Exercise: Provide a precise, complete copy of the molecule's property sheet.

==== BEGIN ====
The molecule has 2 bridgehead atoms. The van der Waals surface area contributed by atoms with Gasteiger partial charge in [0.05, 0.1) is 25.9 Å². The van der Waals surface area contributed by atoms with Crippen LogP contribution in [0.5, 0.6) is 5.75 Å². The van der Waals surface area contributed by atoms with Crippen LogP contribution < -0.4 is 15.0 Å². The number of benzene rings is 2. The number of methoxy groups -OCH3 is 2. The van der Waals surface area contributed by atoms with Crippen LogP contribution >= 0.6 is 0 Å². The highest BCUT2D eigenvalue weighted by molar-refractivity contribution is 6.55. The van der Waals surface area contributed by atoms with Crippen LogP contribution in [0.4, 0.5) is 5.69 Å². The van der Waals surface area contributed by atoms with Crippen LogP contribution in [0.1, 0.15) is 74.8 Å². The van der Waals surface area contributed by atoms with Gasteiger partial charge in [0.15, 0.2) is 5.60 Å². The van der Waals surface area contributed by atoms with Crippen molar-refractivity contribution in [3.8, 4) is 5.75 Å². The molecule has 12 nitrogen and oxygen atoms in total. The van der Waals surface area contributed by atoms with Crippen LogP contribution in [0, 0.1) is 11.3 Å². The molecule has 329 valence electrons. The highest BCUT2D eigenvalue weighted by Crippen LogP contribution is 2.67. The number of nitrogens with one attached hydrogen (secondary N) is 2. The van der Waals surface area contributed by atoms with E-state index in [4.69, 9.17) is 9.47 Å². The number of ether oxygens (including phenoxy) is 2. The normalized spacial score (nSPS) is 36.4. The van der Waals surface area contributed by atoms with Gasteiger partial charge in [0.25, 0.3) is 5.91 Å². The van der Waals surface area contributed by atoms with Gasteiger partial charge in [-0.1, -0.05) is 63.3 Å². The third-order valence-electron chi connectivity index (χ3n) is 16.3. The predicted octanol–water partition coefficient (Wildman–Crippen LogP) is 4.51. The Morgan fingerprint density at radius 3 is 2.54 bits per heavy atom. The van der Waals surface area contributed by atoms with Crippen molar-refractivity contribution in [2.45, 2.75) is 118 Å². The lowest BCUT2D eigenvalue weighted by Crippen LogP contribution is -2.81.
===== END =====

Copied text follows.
The molecule has 2 bridgehead atoms. The van der Waals surface area contributed by atoms with Gasteiger partial charge in [0.05, 0.1) is 25.9 Å². The van der Waals surface area contributed by atoms with Crippen LogP contribution in [0.5, 0.6) is 5.75 Å². The van der Waals surface area contributed by atoms with Crippen LogP contribution < -0.4 is 15.0 Å². The number of benzene rings is 2. The number of methoxy groups -OCH3 is 2. The van der Waals surface area contributed by atoms with Crippen LogP contribution >= 0.6 is 0 Å². The highest BCUT2D eigenvalue weighted by molar-refractivity contribution is 6.55. The van der Waals surface area contributed by atoms with Crippen LogP contribution in [0.4, 0.5) is 5.69 Å². The van der Waals surface area contributed by atoms with Crippen LogP contribution in [0.1, 0.15) is 74.8 Å². The van der Waals surface area contributed by atoms with Gasteiger partial charge in [0.15, 0.2) is 5.60 Å². The van der Waals surface area contributed by atoms with Crippen molar-refractivity contribution in [3.8, 4) is 5.75 Å². The molecule has 12 nitrogen and oxygen atoms in total. The van der Waals surface area contributed by atoms with Crippen LogP contribution in [0, 0.1) is 11.3 Å². The molecule has 329 valence electrons. The highest BCUT2D eigenvalue weighted by Crippen LogP contribution is 2.67. The number of nitrogens with one attached hydrogen (secondary N) is 2. The van der Waals surface area contributed by atoms with E-state index in [4.69, 9.17) is 9.47 Å². The number of ether oxygens (including phenoxy) is 2. The normalized spacial score (nSPS) is 36.4. The van der Waals surface area contributed by atoms with Gasteiger partial charge in [0.25, 0.3) is 5.91 Å². The van der Waals surface area contributed by atoms with Gasteiger partial charge in [-0.1, -0.05) is 63.3 Å². The third-order valence-electron chi connectivity index (χ3n) is 16.3. The predicted octanol–water partition coefficient (Wildman–Crippen LogP) is 4.51. The Morgan fingerprint density at radius 3 is 2.54 bits per heavy atom. The van der Waals surface area contributed by atoms with Crippen molar-refractivity contribution in [2.45, 2.75) is 118 Å². The lowest BCUT2D eigenvalue weighted by Crippen LogP contribution is -2.81.